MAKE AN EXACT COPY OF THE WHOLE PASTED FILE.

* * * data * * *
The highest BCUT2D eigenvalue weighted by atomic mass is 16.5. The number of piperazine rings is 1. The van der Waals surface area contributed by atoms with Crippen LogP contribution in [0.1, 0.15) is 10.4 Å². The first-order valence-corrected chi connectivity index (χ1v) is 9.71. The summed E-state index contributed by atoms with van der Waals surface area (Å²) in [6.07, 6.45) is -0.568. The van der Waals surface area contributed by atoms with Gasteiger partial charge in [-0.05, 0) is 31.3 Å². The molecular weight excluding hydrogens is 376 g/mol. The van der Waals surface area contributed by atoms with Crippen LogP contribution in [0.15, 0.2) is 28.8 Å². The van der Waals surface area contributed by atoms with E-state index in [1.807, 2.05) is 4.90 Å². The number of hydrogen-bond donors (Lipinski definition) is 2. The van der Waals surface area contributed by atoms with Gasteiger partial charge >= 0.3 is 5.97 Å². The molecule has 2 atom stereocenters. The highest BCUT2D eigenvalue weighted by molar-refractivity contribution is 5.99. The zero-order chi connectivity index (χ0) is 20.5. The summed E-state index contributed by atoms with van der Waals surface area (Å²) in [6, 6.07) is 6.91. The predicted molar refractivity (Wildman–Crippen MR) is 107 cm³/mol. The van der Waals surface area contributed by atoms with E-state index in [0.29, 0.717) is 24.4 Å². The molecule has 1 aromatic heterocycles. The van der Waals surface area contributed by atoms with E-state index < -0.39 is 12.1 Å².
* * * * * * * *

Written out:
The highest BCUT2D eigenvalue weighted by atomic mass is 16.5. The number of piperazine rings is 1. The van der Waals surface area contributed by atoms with Crippen LogP contribution in [0.1, 0.15) is 10.4 Å². The first-order valence-corrected chi connectivity index (χ1v) is 9.71. The summed E-state index contributed by atoms with van der Waals surface area (Å²) in [6.07, 6.45) is -0.568. The van der Waals surface area contributed by atoms with Gasteiger partial charge in [-0.05, 0) is 31.3 Å². The molecular weight excluding hydrogens is 376 g/mol. The van der Waals surface area contributed by atoms with Crippen LogP contribution in [0.15, 0.2) is 28.8 Å². The van der Waals surface area contributed by atoms with E-state index in [1.807, 2.05) is 4.90 Å². The number of hydrogen-bond donors (Lipinski definition) is 2. The van der Waals surface area contributed by atoms with Gasteiger partial charge >= 0.3 is 5.97 Å². The molecule has 2 atom stereocenters. The highest BCUT2D eigenvalue weighted by molar-refractivity contribution is 5.99. The zero-order chi connectivity index (χ0) is 20.5. The summed E-state index contributed by atoms with van der Waals surface area (Å²) in [6, 6.07) is 6.91. The predicted molar refractivity (Wildman–Crippen MR) is 107 cm³/mol. The van der Waals surface area contributed by atoms with E-state index in [0.29, 0.717) is 24.4 Å². The molecule has 1 aromatic heterocycles. The van der Waals surface area contributed by atoms with E-state index < -0.39 is 12.1 Å².